I have been ultra aware that tomorrow is approaching.  I have struggled with her absence in every single one of the 363 days that have passed before today.  What I wasn’t aware of is how deeply her absence would swell inside of me as the 365th day approached.

Friday morning, Day 358, is when the tears began to well up with such force that they would not be still and stop falling.  Thankfully, shortly after the water works turned on (even tho I am NOT a crier), I got a surprise text from a Canalino friend.   He sent me a good morning text from where he lives a few hours away. I immediately gave him a kind head’s up that I was having a bad morning and that he might want to high tail it out of range of me ASAP.  The very endearing thing about those Canalino friends… is they don’t run.

Canalino friends step in closer during the rough spots.

He texted back, “You know I won’t run from you. EVER. Give me five and I’ll call.”  That is what a good friend, a childhood friend, a Canalino friend does.  He stepped in to hold me up while I was crumbling and I cried my eyes out for two hours while we talked.  I gave him all sorts of excuses of why I was a red hot mess until it hit me and I whispered to him, “Mary”, and it all made sense.  And I told him, “I need to do more because she can’t.”  And, my friend, the tattooed, roughed up, tough guy that might just scare you if you didn’t know him, the boy who is simply my sweet childhood friend despite the rough exterior he’s gained as an adult, set me straight.  He reminded me that, just like he and I are connected no matter how different we are and no matter where we live or who else is in our lives, she will always be connected to us too.  She’s still here, she’s a Canalino friend and Canalino friends step in.  She is part of who we are and though I can’t text or call her any longer, her vivacious nature is present.  She is embedded in each of us.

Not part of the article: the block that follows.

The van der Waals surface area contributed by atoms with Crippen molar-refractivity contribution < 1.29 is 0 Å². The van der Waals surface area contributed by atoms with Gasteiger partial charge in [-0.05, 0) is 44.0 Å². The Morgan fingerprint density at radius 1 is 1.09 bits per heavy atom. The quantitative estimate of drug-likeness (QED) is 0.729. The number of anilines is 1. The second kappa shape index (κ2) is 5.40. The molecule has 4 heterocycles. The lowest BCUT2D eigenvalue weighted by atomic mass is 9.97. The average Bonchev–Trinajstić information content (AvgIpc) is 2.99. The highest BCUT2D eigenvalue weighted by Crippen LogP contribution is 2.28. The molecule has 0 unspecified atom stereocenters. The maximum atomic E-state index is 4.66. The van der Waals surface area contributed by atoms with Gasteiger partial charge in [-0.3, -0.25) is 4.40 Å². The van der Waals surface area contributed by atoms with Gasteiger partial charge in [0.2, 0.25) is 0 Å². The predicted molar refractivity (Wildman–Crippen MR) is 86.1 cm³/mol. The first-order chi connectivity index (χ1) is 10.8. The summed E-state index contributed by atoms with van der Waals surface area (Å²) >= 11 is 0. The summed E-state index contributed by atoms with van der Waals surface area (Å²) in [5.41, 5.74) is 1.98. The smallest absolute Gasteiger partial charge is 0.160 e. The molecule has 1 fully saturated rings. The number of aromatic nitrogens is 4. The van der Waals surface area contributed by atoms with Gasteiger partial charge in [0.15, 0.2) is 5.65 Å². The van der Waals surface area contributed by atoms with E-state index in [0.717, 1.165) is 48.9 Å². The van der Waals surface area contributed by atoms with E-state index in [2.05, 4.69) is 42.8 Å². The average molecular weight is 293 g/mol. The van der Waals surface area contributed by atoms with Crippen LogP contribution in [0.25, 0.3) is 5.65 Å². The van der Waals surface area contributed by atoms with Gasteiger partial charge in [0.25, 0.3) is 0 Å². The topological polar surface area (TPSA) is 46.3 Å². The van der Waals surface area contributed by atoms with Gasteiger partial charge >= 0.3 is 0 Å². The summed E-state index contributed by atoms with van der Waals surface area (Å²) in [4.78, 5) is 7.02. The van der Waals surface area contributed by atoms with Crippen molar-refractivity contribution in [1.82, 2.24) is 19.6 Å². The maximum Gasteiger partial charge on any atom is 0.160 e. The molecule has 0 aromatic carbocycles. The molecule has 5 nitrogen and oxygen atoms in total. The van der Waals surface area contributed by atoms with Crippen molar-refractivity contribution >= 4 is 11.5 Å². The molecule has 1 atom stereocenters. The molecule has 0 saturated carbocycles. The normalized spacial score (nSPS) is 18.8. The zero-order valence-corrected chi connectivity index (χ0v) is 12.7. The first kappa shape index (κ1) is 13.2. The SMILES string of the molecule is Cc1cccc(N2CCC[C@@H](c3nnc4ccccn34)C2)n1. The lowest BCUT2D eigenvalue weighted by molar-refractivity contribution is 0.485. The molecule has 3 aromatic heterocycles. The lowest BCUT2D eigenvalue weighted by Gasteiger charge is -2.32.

In the beginning as I stepped up to meet death head on, I had thought it would simply mean I would grieve, lose her and move on.  I have struggled all year with why I cannot let her go but now I know, I was ALL wrong.  Big time wrong-ness.  Talking with Danny reminded me of MJB.  Talking with him, hearing his voice, it took me back to third grade and Mr. Spittle and the Dusty Baker/ MJB project.  That’s when it hit me HARD.  That’s when I finally understood that MJB is indeed… good to the last drop and there is absolutely NOTHING to let go of.  It’s wicked funny how Mary’s project from thirty eight years ago is still imparting wisdom and comfort.  It’s crazy how brilliant the woman was and currently is.  It’s amazing how she is still at work in my life.